The Sexual Politics of Dinner

After two decades of making dinner, I am finally ready to cook like a man.

The day my father died was the day my mother officially stopped cooking. From that point on, she might scramble an egg or make a tuna fish sandwich, but she would never again prepare what could be considered a proper meal, one with a protein, a starch and a vegetable. This was not a protest or a manifestation of extreme grief, it was merely her way of declaring a formal and definitive end to an era. She had put dinner on the table every night during the forty-one years of her marriage, and my father’s death provided a natural stopping point. She was, quite simply, done.

I am considerably younger than my mother was then, and my husband, thankfully, is very much alive. But I am feeling the first rebellious stirrings that I suspect will eventually lead me to hang up the pots and pans. After 25 years, I have been rendered sad and stupid by the grindingly repetitive nature of dinner, by the never-ending need to plan the evening meal, then shop for it and prepare it, night after night, year after year – a mind-numbing rotation of meat and side dishes that my family greets, more often than not, with an obnoxious chorus of  “chicken…again?” I am tired of having to remember who likes fish and who won’t eat red sauce, who will be home on Tuesday nights and who won’t. I am bone weary from it all, which is unfortunate, because I would actually enjoy cooking if I could do it as a lark, once in a while, with no pressure or expectations – which is exactly the way my husband cooks.

It may be a gross generalization, but I firmly believe that men and women approach dinner in entirely different ways. My husband cooks for fun – he tinkers with exotic and savory ingredients until he comes up with something novel and delectable. I, on the other hand, have cooked all these years in order to stave off starvation in the next generation of humans. I cook because otherwise children will die. This difference in approach leads to vastly different types of dinners: my husband’s meals are creative and beautiful while mine are grim and workmanlike. To put it in artistic terms, my husband’s cooking is like painting the ceiling of the Sistine Chapel; mine is like slapping a coat of primer on the backyard shed.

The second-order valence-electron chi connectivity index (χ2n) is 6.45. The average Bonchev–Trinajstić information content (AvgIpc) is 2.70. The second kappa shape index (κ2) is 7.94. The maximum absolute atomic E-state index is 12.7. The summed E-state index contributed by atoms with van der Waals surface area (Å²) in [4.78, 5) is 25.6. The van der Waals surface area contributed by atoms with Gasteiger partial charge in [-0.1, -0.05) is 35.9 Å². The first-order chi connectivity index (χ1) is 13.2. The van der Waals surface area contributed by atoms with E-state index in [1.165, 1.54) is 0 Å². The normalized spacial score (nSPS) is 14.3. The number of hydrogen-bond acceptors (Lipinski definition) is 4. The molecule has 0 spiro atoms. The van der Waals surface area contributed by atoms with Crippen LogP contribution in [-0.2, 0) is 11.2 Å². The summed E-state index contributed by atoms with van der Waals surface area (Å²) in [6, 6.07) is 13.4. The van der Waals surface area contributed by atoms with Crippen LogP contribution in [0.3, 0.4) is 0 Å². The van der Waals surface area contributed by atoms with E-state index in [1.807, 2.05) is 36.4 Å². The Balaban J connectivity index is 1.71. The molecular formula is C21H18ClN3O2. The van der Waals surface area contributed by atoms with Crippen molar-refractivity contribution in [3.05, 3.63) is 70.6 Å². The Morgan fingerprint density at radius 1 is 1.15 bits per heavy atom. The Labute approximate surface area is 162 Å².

To be fair, it’s not like my husband and I have a level playing field. Since I work at home, with flexible hours, I am the one who cooks on weekdays, when there is limited time to shop or study a recipe. I will very often throw something together using whatever is on hand – my default meal is slathering some Dijon mustard on a chicken breast and calling it a night. My husband, on the other hand, only cooks on weekends and holidays, when he can spend hours going over recipes, planning his menu, going to gourmet shops to find the perfect crimini mushrooms or his favorite brand of Asian fish sauce. He takes great care with his ingredients – when he makes chicken, he will rinse it thoroughly in cold water, then pat it gently dry before painstakingly plucking each individual bit of feather, and massaging tenderness into the meat. For a chicken, being prepared by my husband is like spending the day at Canyon Ranch.

My husband can afford to be meticulous, since the whole family is around on weekends, and he views us as a small and resentful staff of sous chefs. He will not hesitate to bellow for me or one of the kids to come and put up a pot of water or get him a paper towel, or find the butter. When I prepare the weekday meals I do it alone, cooking all the courses, making the salad, setting the table and cleaning as I go.

And despite the drudgery, the effort has been worth it, because all of those meals, prepared by a grumpy and indifferent cook, were eaten by a family that enjoyed sitting down together to talk about their day and bond over an overcooked piece of poultry. But my kids are grown now, and when my youngest child goes off to college next year, I plan to stop cooking, cold turkey (which is what we’ll have for dinner some nights, on rye bread with mayonnaise). I may cook for fun once in a while, but I am looking forward to following the matriarchal tradition of turning my kitchen into the appendix of the house: a useless, vestigial organ that I may have to get rid of if it starts to rot. Except for the oven, which I will continue to use the way my mom did – to store sweaters out of season.

Image: Kevindooley